Since we’re using dragPos as the curl axis position, the distance between dragPos and the origin calculated previously gives us distOfCurlAxisAlongDirectionVector. distOfFragmentAlongDirectionVector is the projected distance that we just calculated by taking the dot product. We now have both terms that we need to execute the subtraction and find the distance of the fragment from the curl axis, which is what we need to proceed to sub-problem #2.
Sub-Problem #2: Mapping the Point to the Cylinder
Having obtained the distance between the current fragment and the curl axis, we can now properly deform the image along the cylinder. There are three scenarios now that will determine how this deformation calculation is performed. These scenarios depend on the distance calculated in step 1, as well as a pre-configured radius for the page curl cylinder. I’ll quickly summarize these three scenarios below and then go into more detail:
- The fragment is ahead of the curl axis and not within the curl radius
- The fragment is ahead of the curl axis but within the curl radius
- The fragment is behind the curl axis
Scenario 1: Fragment is ahead of curl axis and not within radius
Viewed from the side, this scenario looks like this:
In this case, it’s clear that the point doesn’t lie on the curl at all and is completely on the second page. So we can simply sample the texture of the second page without deforming the UV coordinates at all.
Scenario 2: Fragment is ahead of curl axis and within curl radius
If we’re ahead of the curl axis but within the curl radius, then that means we’re on the curl itself. In this case, we’re definitely on the first page but we could either be on the front side or back side of the page. Here’s what this scenario looks like:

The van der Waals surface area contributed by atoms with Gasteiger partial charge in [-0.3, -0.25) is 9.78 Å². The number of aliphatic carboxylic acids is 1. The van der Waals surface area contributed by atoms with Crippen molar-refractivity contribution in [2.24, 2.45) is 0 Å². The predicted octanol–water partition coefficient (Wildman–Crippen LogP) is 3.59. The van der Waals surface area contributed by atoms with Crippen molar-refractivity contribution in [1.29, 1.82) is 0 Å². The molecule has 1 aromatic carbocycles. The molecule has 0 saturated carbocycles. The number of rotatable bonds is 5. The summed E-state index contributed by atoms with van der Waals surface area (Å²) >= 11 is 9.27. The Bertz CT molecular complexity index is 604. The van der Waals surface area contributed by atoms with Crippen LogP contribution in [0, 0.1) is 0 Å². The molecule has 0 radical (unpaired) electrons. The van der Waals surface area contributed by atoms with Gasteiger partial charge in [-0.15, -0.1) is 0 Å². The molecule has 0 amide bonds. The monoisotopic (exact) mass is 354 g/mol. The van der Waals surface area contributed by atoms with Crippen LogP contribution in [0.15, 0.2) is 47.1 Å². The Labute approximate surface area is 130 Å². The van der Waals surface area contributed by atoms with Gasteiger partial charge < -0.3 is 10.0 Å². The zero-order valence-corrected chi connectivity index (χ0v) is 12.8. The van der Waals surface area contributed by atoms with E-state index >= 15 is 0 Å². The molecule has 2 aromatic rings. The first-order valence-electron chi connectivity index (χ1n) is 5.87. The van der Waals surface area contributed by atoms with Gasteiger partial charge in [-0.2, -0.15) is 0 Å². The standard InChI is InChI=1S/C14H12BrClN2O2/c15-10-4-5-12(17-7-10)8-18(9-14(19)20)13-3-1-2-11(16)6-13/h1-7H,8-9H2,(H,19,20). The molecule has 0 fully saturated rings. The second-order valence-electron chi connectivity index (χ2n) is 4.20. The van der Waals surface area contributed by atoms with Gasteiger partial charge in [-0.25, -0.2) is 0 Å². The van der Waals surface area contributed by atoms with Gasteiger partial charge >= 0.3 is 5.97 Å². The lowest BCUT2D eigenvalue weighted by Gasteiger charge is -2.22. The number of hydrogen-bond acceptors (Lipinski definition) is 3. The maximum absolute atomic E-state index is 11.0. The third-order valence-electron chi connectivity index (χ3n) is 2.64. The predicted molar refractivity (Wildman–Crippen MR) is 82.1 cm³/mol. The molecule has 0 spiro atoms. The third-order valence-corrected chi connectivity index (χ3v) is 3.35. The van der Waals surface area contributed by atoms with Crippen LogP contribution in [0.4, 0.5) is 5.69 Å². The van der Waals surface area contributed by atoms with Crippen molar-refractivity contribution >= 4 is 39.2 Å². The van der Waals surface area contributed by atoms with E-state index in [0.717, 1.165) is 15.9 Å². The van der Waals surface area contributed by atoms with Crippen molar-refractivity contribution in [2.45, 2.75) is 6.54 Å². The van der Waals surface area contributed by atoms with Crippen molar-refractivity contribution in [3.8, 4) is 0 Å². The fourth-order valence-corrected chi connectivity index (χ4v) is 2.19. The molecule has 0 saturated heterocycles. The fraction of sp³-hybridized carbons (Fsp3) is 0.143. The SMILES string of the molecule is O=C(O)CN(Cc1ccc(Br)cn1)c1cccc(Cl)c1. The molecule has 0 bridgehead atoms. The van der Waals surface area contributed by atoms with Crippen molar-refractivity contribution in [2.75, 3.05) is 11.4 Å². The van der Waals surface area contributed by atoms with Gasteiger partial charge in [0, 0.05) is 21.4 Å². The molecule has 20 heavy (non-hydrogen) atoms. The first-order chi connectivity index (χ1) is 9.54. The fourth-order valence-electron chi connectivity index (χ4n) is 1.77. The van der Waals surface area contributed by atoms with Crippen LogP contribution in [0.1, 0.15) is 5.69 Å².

p1 and p2 represent the possible positions on the page for the fragment. p1 is on the front of the page and p2 is on the back of the page, since it’s curled back around and since the viewer is looking down on the page.
To find the actual UV coordinates that p1 and p2 represent, we can essentially “unroll” the curl and see where p1 and p2 would be if the page was laid flat. We can unroll it by calculating the distance along the circumference from the curl axis to the point. Here’s where the geometry and trig come in.
We know that the circumference of a circle is and we know that there are radians in a circle. If we can calculate in the diagram above, then we can calculate the distance to p1 along the circumference by taking the proportion of to and multiplying this by the circumference. This works because rotating of the way around a circle is equivalent to traveling of the distance around its circumference.
We can calculate fairly easily by using some high school trigonometry. We know the H and the O in SOH CAH TOA – H is the radius, which is simply a pre-determined value. O is the distance that we found in sub-problem #1.